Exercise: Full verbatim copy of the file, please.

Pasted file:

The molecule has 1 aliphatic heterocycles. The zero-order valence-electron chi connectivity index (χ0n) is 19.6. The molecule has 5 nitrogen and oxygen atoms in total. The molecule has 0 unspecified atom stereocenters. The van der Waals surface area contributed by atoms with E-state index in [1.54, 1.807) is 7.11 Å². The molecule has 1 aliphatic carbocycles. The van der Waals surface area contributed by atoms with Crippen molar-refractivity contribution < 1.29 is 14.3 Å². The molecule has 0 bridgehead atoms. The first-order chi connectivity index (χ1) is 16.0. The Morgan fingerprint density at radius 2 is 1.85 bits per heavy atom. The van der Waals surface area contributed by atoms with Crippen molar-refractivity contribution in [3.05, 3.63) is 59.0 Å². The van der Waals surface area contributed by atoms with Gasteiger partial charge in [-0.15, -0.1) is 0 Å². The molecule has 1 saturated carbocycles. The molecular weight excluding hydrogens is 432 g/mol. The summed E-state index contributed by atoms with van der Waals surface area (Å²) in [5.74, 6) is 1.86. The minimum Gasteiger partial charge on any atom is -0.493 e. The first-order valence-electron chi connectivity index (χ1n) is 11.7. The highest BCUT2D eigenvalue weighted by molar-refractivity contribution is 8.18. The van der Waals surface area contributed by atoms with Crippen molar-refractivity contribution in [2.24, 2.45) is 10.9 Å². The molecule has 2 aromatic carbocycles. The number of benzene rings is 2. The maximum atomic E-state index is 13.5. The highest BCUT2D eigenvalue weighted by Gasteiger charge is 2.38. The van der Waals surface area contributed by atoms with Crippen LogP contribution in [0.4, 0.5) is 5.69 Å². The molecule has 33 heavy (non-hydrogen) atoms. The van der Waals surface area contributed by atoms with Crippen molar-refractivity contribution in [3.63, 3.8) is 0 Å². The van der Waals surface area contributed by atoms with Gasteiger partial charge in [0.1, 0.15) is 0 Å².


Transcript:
The molecule has 1 aliphatic heterocycles. The zero-order valence-electron chi connectivity index (χ0n) is 19.6. The molecule has 5 nitrogen and oxygen atoms in total. The molecule has 0 unspecified atom stereocenters. The van der Waals surface area contributed by atoms with E-state index in [1.54, 1.807) is 7.11 Å². The molecule has 1 aliphatic carbocycles. The van der Waals surface area contributed by atoms with Crippen molar-refractivity contribution < 1.29 is 14.3 Å². The molecule has 0 bridgehead atoms. The first-order chi connectivity index (χ1) is 16.0. The Morgan fingerprint density at radius 2 is 1.85 bits per heavy atom. The van der Waals surface area contributed by atoms with Crippen molar-refractivity contribution in [3.05, 3.63) is 59.0 Å². The van der Waals surface area contributed by atoms with Gasteiger partial charge in [-0.15, -0.1) is 0 Å². The molecule has 1 saturated carbocycles. The molecular weight excluding hydrogens is 432 g/mol. The summed E-state index contributed by atoms with van der Waals surface area (Å²) in [5.74, 6) is 1.86. The minimum Gasteiger partial charge on any atom is -0.493 e. The first-order valence-electron chi connectivity index (χ1n) is 11.7. The highest BCUT2D eigenvalue weighted by molar-refractivity contribution is 8.18. The van der Waals surface area contributed by atoms with Crippen molar-refractivity contribution in [2.24, 2.45) is 10.9 Å². The molecule has 2 aromatic carbocycles. The number of benzene rings is 2. The maximum atomic E-state index is 13.5. The highest BCUT2D eigenvalue weighted by Gasteiger charge is 2.38. The van der Waals surface area contributed by atoms with Crippen LogP contribution in [0.4, 0.5) is 5.69 Å². The molecule has 33 heavy (non-hydrogen) atoms. The van der Waals surface area contributed by atoms with Crippen molar-refractivity contribution in [3.63, 3.8) is 0 Å². The van der Waals surface area contributed by atoms with Gasteiger partial charge in [0.1, 0.15) is 0 Å².